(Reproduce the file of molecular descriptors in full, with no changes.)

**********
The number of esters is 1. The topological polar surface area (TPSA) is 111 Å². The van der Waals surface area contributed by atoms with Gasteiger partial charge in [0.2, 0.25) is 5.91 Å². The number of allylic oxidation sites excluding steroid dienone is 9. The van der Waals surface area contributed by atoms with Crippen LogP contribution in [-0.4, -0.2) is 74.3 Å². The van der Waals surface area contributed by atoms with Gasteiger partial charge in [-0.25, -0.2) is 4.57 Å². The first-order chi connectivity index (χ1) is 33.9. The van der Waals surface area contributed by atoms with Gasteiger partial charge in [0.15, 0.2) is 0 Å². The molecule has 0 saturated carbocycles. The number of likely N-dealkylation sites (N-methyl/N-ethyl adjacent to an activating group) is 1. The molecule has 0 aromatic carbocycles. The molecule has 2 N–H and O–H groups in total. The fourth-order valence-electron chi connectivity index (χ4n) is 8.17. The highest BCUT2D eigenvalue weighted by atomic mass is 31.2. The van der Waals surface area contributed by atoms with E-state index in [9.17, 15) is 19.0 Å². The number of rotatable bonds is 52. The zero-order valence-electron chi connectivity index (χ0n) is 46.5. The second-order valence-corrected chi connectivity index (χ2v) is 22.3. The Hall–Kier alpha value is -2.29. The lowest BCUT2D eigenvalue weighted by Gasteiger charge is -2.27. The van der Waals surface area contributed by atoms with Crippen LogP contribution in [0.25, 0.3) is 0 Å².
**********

The number of esters is 1. The topological polar surface area (TPSA) is 111 Å². The van der Waals surface area contributed by atoms with Gasteiger partial charge in [0.2, 0.25) is 5.91 Å². The number of allylic oxidation sites excluding steroid dienone is 9. The van der Waals surface area contributed by atoms with Crippen LogP contribution in [-0.4, -0.2) is 74.3 Å². The van der Waals surface area contributed by atoms with Gasteiger partial charge in [-0.25, -0.2) is 4.57 Å². The first-order chi connectivity index (χ1) is 33.9. The van der Waals surface area contributed by atoms with Gasteiger partial charge in [0.15, 0.2) is 0 Å². The molecule has 0 saturated carbocycles. The number of likely N-dealkylation sites (N-methyl/N-ethyl adjacent to an activating group) is 1. The molecule has 0 aromatic carbocycles. The molecule has 2 N–H and O–H groups in total. The fourth-order valence-electron chi connectivity index (χ4n) is 8.17. The highest BCUT2D eigenvalue weighted by atomic mass is 31.2. The van der Waals surface area contributed by atoms with E-state index in [9.17, 15) is 19.0 Å². The number of rotatable bonds is 52. The zero-order valence-electron chi connectivity index (χ0n) is 46.5. The second-order valence-corrected chi connectivity index (χ2v) is 22.3. The Hall–Kier alpha value is -2.29. The lowest BCUT2D eigenvalue weighted by Gasteiger charge is -2.27. The van der Waals surface area contributed by atoms with Crippen LogP contribution in [0.25, 0.3) is 0 Å².